Well, the water softener is considered a whole-house filtration system. This is what takes responsibility for removing both calcium and magnesium minerals that cause the hardness of the water via a simple process called ion exchange. A water softener tackles one of the most prevalent and devastating water problems – hard water.
It removes minerals that create water hardness, one of the most common water quality problems that we can find. Hard water deteriorates appliances, stains bathrooms, and kitchens, and dries hair and skin. Avoid having to replace water heaters prematurely, faucet heads, and hours and hours of cleaning residue in the form of lime.
Investing in a water softener saves you time, energy and money, and protects your home. Hard water wreaks havoc in the modern home. Debris accumulates in the pipes, attacking them and lowering the water pressure. It also dramatically shortens the life of appliances like dishwashers, coffee makers, and ice machines.
What is a Water Softener and How Does It Work?
Usually, the Hard water destroys hot water appliances. The higher the water temperature, the more calcium, and magnesium will solidify and harden into solid deposits inside your hot water heater.
As the heater temperature rises and the tank expands, the crusted calcified debris on the heating element begins to crack and stretch. This is the culprit for that popcorn sound.
Without a water softener or softener, clothes require additional detergent to keep them from looking dirty. Dishes will come out of your dishwasher scratched and stained. Dirt builds up on shower curtains and soap and shampoo will not foam.
Bathing in hard water leaves your skin itchy and dry, and your hair lifeless and sticky. The vast amount of time, energy, and money required to clean up the damaging side effects of hard water are substantial. A home water softener is a solution to water hardness.
How Do Water Softeners Work?
Water softeners work through a process called ion exchange that removes calcium and magnesium from the water. When hard water enters the tank, it flows through a bed of spherical resin grains. These plastic items, usually made of polystyrene, are charged with a sodium ion.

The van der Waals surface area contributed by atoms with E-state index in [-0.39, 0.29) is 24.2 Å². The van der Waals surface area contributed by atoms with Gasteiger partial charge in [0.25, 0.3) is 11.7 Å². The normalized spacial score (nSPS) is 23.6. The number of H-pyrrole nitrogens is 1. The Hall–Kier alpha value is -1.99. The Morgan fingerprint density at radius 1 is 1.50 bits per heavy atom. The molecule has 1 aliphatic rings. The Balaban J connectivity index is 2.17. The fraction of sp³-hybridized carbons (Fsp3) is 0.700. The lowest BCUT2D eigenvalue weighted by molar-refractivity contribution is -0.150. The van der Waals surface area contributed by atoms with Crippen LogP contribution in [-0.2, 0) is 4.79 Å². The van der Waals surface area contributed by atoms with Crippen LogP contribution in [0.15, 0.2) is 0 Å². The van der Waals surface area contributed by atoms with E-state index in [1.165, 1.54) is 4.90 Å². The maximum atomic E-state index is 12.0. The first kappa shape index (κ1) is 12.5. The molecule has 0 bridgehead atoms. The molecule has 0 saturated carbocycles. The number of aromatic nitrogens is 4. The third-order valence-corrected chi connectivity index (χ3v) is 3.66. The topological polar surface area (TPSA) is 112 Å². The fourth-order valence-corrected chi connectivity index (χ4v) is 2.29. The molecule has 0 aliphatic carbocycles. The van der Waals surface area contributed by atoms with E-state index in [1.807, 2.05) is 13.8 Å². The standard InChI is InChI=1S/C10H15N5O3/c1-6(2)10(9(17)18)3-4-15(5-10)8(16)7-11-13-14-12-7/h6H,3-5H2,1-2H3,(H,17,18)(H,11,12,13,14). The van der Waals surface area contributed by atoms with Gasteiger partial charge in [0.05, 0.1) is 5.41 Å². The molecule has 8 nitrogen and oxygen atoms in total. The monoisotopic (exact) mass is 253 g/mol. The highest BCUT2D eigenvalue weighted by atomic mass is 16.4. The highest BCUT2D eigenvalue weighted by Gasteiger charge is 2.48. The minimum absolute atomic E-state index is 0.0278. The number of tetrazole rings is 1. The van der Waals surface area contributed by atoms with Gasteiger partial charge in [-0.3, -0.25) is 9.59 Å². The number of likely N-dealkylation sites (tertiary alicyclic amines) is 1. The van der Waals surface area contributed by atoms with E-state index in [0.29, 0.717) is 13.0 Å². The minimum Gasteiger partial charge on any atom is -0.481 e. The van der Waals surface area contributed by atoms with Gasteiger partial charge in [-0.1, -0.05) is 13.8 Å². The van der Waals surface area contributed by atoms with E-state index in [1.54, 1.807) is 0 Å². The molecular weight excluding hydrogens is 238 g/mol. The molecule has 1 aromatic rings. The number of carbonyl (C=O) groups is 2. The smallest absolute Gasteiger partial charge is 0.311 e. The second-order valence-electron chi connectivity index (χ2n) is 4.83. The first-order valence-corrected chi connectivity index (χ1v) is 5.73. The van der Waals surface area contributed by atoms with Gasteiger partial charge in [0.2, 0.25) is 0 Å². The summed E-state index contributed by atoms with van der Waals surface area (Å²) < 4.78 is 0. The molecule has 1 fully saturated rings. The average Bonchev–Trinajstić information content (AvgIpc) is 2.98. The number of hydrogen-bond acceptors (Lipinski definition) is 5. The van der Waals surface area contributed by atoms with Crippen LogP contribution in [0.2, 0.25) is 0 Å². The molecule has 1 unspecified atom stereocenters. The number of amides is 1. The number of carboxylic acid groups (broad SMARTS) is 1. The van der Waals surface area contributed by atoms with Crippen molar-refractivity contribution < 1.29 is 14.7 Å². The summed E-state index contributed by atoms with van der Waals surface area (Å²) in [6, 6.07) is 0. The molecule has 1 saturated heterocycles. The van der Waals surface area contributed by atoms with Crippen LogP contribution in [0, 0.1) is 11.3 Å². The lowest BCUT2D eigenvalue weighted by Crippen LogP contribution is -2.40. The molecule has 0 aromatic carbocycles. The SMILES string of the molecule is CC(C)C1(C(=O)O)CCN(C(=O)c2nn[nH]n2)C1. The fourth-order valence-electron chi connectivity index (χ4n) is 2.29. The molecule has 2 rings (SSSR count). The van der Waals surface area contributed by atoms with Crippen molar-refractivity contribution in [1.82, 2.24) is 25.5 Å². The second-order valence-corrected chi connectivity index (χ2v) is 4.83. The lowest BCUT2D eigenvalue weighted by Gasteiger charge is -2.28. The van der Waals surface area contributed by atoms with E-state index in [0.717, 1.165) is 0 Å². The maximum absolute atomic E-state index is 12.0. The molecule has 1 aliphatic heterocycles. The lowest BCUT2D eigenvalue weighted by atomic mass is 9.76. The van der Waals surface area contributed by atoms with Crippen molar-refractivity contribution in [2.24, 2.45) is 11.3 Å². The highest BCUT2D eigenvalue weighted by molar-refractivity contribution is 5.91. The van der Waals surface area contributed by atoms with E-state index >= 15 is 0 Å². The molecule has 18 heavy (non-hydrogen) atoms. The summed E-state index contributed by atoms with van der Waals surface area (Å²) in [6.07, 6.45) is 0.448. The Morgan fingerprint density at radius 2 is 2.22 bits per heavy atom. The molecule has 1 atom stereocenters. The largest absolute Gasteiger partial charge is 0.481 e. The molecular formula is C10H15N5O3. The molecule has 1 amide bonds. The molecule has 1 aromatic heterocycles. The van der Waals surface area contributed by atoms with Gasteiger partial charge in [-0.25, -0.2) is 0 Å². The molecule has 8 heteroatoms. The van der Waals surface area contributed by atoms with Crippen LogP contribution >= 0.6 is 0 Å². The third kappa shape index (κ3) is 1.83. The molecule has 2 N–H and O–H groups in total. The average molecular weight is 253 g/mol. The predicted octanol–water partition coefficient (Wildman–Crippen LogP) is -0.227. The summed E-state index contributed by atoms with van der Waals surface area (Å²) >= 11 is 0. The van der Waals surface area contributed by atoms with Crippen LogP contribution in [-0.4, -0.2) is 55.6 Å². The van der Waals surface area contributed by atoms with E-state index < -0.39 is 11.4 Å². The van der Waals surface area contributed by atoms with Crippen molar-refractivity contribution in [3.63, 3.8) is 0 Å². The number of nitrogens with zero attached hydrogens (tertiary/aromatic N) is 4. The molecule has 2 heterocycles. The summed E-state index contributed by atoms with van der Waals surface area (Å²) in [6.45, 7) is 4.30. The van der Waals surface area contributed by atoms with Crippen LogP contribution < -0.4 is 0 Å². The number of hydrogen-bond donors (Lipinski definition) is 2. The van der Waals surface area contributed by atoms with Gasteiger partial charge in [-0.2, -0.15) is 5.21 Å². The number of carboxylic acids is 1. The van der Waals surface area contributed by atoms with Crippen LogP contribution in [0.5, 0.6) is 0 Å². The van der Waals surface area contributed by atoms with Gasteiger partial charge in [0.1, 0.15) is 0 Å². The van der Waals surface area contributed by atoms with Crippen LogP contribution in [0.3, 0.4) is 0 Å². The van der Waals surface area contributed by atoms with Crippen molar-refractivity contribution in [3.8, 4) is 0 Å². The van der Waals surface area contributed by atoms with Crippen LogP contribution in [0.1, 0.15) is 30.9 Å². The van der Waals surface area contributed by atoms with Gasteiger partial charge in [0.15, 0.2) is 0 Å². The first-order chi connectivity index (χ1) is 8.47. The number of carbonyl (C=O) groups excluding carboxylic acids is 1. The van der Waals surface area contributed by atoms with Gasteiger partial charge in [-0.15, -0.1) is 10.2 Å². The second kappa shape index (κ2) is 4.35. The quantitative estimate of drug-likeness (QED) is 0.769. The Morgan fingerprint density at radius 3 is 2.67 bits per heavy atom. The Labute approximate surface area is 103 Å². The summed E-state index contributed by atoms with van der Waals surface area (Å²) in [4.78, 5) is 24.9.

Resin balls are anions, which means they have a negative charge. The minerals calcium and magnesium have a positive charge, which converts them to cations. Because opposite charges attract each other, the negative charge on minerals is attracted to the positive charge on resin beads.
As hard water passes through the resin, the grains take over the mineral ions and remove them from the water. When the grain takes over the mineral ion, the sodium ion is released. The resin column removes all hardness from the water as it passes through the mineral tank, and the softened water flows into your home.
What are the Components of a Water Softener?
A water softener is made up of three components: a control valve, a mineral tank, and a brine tank. These three work together to remove minerals from hard water, control water flows, and periodically clean the system through a regeneration process.
The Mineral Tank
The mineral tank is the chamber where hard water is softened. The water supply line feeds the hard water into the tank. The water is filtered through the resin grain bed, depositing the water-hardened calcium and magnesium ions. The water runs smoothly out of the tank and flows through the pipes and into the appliances.
The Control Valve
The control valve measures the amount of water that passes through the mineral tank into your home. The valve has a meter that controls the volume of water that is fed into the mineral tank. As the hard water flows through the mineral tank, the resin beads exchange their sodium ions for hardness ions.